Too sick to work, too healthy to qualify: a cross-country analysis of the effect of changes to disability benefits

Research output: Contribution to journalJournal articleResearchpeer-review

Standard

Too sick to work, too healthy to qualify : a cross-country analysis of the effect of changes to disability benefits. / Jensen, Natasja Koitzsch; Brønnum-Hansen, Henrik; Andersen, Ingelise; Thielen, Karsten; McAllister, Ashley; Burström, Bo; Barr, Ben; Whitehead, Margaret; Diderichsen, Finn.

In: Journal of epidemiology and community health, Vol. 73, No. 8, 2019, p. 717-722.

Research output: Contribution to journalJournal articleResearchpeer-review

Harvard

Jensen, NK, Brønnum-Hansen, H, Andersen, I, Thielen, K, McAllister, A, Burström, B, Barr, B, Whitehead, M & Diderichsen, F 2019, 'Too sick to work, too healthy to qualify: a cross-country analysis of the effect of changes to disability benefits', Journal of epidemiology and community health, vol. 73, no. 8, pp. 717-722. https://doi.org/10.1136/jech-2019-212191

APA

Jensen, N. K., Brønnum-Hansen, H., Andersen, I., Thielen, K., McAllister, A., Burström, B., ... Diderichsen, F. (2019). Too sick to work, too healthy to qualify: a cross-country analysis of the effect of changes to disability benefits. Journal of epidemiology and community health, 73(8), 717-722. https://doi.org/10.1136/jech-2019-212191

Vancouver

Jensen NK, Brønnum-Hansen H, Andersen I, Thielen K, McAllister A, Burström B et al. Too sick to work, too healthy to qualify: a cross-country analysis of the effect of changes to disability benefits. Journal of epidemiology and community health. 2019;73(8):717-722. https://doi.org/10.1136/jech-2019-212191

Author

Jensen, Natasja Koitzsch ; Brønnum-Hansen, Henrik ; Andersen, Ingelise ; Thielen, Karsten ; McAllister, Ashley ; Burström, Bo ; Barr, Ben ; Whitehead, Margaret ; Diderichsen, Finn. / Too sick to work, too healthy to qualify : a cross-country analysis of the effect of changes to disability benefits. In: Journal of epidemiology and community health. 2019 ; Vol. 73, No. 8. pp. 717-722.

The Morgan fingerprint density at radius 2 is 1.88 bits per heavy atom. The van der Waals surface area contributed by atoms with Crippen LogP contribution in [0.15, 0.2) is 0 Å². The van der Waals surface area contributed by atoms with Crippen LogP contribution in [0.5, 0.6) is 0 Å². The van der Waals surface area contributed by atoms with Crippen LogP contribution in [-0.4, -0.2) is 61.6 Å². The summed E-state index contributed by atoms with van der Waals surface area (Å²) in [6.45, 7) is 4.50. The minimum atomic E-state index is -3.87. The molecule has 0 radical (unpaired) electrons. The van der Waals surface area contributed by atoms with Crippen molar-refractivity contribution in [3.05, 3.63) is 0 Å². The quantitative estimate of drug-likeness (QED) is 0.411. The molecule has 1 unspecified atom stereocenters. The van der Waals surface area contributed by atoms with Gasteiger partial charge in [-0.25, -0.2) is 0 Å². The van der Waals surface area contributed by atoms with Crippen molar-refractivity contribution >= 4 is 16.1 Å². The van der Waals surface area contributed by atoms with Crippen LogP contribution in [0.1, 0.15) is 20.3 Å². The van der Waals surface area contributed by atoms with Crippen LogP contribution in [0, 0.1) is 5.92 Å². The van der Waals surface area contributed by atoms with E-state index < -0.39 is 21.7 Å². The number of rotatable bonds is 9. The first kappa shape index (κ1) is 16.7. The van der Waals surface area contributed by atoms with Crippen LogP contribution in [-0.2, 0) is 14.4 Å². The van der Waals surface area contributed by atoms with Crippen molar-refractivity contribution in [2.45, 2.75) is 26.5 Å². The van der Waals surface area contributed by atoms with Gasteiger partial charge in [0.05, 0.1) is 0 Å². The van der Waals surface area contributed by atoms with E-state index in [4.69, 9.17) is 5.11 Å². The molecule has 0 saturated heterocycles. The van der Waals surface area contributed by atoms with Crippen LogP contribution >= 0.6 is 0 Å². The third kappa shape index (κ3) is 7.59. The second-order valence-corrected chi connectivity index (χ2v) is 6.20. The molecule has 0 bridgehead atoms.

Bibtex

@article{126056d4f2e94449a3dd871d30f02def,
title = "Too sick to work, too healthy to qualify: a cross-country analysis of the effect of changes to disability benefits",
abstract = "BACKGROUND: Denmark and Sweden have implemented reforms that narrowed disability benefit eligibility criteria. Such reforms in combination with increasing work demands create a pincer movement where in particular those with moderate health problems might be unable to comply with work demands, but still not qualify for permanent disability benefits, ending up with temporary means-tested or no benefits. This paper examines whether this actually happened before and after the reforms.METHODS: The Survey of Health, Ageing and Retirement in Europe (SHARE) study waves 1-2 and 4-6 in Denmark and Sweden for the age group 50-59 years (N=5384) was used to analyse changes in employment rates and benefits among people with different levels of health before, during and after disability benefit reforms. Interaction between time and health in relation to employment versus permanent or temporary benefits was used as a criterion for whether our hypotheses was confirmed.RESULTS: Overall, employment rates have increased in the age group, but only among the healthy. The OR for receiving temporary or no benefits increased from 1.25 (95{\%} CI: 0.81 to 1.90) before to 1.73 (95{\%} CI: 1.14 to 2.61) after policy reforms for the 29{\%} with moderate health problems and from 2.89 (95{\%} CI: 1.66 to 5.03) to 6.71 (95{\%} CI: 3.94 to 11.42) among the 11{\%} with severe health problems. The interaction between time and health was statistically significant (p<0.001).CONCLUSION: People with impaired health and workability are forced into a life with temporary means-tested or no benefits when pressed by rising work demands and stricter disability benefit eligibility criteria.",
author = "Jensen, {Natasja Koitzsch} and Henrik Br{\o}nnum-Hansen and Ingelise Andersen and Karsten Thielen and Ashley McAllister and Bo Burstr{\"o}m and Ben Barr and Margaret Whitehead and Finn Diderichsen",
note = "{\circledC} Author(s) (or their employer(s)) 2019. No commercial re-use. See rights and permissions. Published by BMJ.",
year = "2019",